How Clonidine is Supplied

  • Clonidine is available in oral tablets, oral modified-released tablets, transdermal and as an injection for epidural use.
  • Clonidine HCl Oral Tablets: 0.1 mg, 0.2 mg & 0.3 mg
  • Clonidine HCl Oral Modified-released Tablets: 0.1 mg
  • Clonidine HCl Transdermal: 0.1 mg/24hrs, 0.2 mg/24hrs, and 0.3 mg/24hrs

Dosing Information of Clonidine for Dogs and Cats

  • Medication should never be administered without first consulting with your veterinarian.
  • Clonidine may be given with food or without food. Clonidine tablets should be stored away from light in moisture such as in the sealable light-resistant container.
  • In dogs, the dose used to treat behavioral issues is as follows:  Clonidine is dosed at 0.005 to 0.02 per pound (0.01 to 0.05 mg/kg) orally. For example, a 22-pound dog may be given a total dose of 0.1 mg tablet.
  • When beginning Clonidine for behavioral issues, a lower dose is generally started which can be gradually increased. The lowest possible effective dose is recommended to address the primary problem and minimize the risk of side effects.  Clonidine is most effective when used with other behavioral modification methods. It is recommended to give Clonidine 90 minutes to 2 hours before the expected anxiety-inducing event.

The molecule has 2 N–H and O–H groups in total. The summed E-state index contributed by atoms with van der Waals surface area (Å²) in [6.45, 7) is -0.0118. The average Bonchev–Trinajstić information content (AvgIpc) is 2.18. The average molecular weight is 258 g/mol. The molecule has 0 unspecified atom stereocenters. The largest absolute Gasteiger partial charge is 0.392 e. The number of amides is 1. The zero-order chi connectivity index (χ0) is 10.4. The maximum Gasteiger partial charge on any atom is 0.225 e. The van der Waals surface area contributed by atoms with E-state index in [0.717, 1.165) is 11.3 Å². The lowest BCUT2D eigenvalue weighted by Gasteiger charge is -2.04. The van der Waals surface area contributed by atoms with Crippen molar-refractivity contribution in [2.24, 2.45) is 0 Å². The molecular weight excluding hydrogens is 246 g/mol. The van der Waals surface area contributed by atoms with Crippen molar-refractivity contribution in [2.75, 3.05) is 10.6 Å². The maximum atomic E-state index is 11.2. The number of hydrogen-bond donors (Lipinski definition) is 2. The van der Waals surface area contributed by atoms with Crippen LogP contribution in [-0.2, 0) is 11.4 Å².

• In dogs, the dose used to treat inflammatory bowel disease:  Clonidine is dosed at 2.2 to 4.5 micrograms per pound (5 to 10 micrograms/kg) orally every 8 to 12 hours.
  • In cats, the dose used to treat inflammatory bowel disease:  Clonidine is dosed at 2.2 to 4.5 micrograms per pound (5 to 10 micrograms/kg) orally every 8 to 12 hours. This is often used as a last resort after other more commonly recommended medications have been used and failed.
  • The duration of administration depends on the condition being treated, response to the medication and the development of any adverse effects. Be certain to complete the prescription unless specifically directed by your veterinarian. Even if your pet feels better, the entire treatment plan should be completed.


Additional Articles that May Be Helpful:

Resources & References:

  • Adams H. Adrenergic agonists and antagonists. In: Reviere J, Papich M, eds. Veterinary Pharmacology and Therapeutics. 9th ed. Ames, IA: Wiley-Blackwell; 2009.
  • ASPCA Pet Poison Hotline.
  • Boehringer Ingelheim Pharmaceuticals. Catapres (clonidine) tablet package insert.
  • Current Veterinary Therapy XV, Bonagura and Twedt.
  • Long KM, Kirby R. An update on cardiovascular adrenergic receptor physiology and potential pharmacological applications in veterinary critical care. Journal of Veterinary Emergency and Critical Care 2008.
  • Murrell JC, Hellebrekers LJ. Medetomidine and dexmedetomidine: a review of cardiovascular effects and antinociceptive properties in the dog. Vet Anaesth Analg 2005.
  • Ogata N, Dodman NH. The use of clonidine in the treatment of fear-based behavior problems in dogs: An open trial. Journal of Veterinary Behavior: Clinical Applications and Research 2011.
  • Pet Poison Helpline.
  • Plumb’s Veterinary Handbook by Donald C. Plumb, 9th Edition.
  • Textbook of Veterinary Internal